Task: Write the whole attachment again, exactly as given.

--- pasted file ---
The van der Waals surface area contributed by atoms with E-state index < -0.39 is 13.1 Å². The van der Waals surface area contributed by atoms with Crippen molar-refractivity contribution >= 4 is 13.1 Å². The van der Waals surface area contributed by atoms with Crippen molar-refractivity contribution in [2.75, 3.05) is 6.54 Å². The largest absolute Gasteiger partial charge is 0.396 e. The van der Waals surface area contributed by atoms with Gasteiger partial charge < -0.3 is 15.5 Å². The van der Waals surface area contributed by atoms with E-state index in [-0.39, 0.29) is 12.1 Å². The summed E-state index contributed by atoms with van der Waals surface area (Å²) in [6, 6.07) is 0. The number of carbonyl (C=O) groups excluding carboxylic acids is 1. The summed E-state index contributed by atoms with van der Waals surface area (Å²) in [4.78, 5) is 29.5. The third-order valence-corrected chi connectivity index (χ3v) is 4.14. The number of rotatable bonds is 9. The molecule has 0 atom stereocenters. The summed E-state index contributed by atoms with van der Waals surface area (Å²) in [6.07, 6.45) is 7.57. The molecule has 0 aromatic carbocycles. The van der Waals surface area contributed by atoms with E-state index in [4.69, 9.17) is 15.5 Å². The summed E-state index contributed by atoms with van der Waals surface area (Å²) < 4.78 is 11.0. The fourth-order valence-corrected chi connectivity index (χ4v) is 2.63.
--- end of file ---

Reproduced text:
The van der Waals surface area contributed by atoms with E-state index < -0.39 is 13.1 Å². The van der Waals surface area contributed by atoms with Crippen molar-refractivity contribution >= 4 is 13.1 Å². The van der Waals surface area contributed by atoms with Crippen molar-refractivity contribution in [2.75, 3.05) is 6.54 Å². The largest absolute Gasteiger partial charge is 0.396 e. The van der Waals surface area contributed by atoms with Gasteiger partial charge < -0.3 is 15.5 Å². The van der Waals surface area contributed by atoms with E-state index in [-0.39, 0.29) is 12.1 Å². The summed E-state index contributed by atoms with van der Waals surface area (Å²) in [6, 6.07) is 0. The number of carbonyl (C=O) groups excluding carboxylic acids is 1. The summed E-state index contributed by atoms with van der Waals surface area (Å²) in [4.78, 5) is 29.5. The third-order valence-corrected chi connectivity index (χ3v) is 4.14. The number of rotatable bonds is 9. The molecule has 0 atom stereocenters. The summed E-state index contributed by atoms with van der Waals surface area (Å²) in [6.07, 6.45) is 7.57. The molecule has 0 aromatic carbocycles. The van der Waals surface area contributed by atoms with E-state index in [4.69, 9.17) is 15.5 Å². The summed E-state index contributed by atoms with van der Waals surface area (Å²) < 4.78 is 11.0. The fourth-order valence-corrected chi connectivity index (χ4v) is 2.63.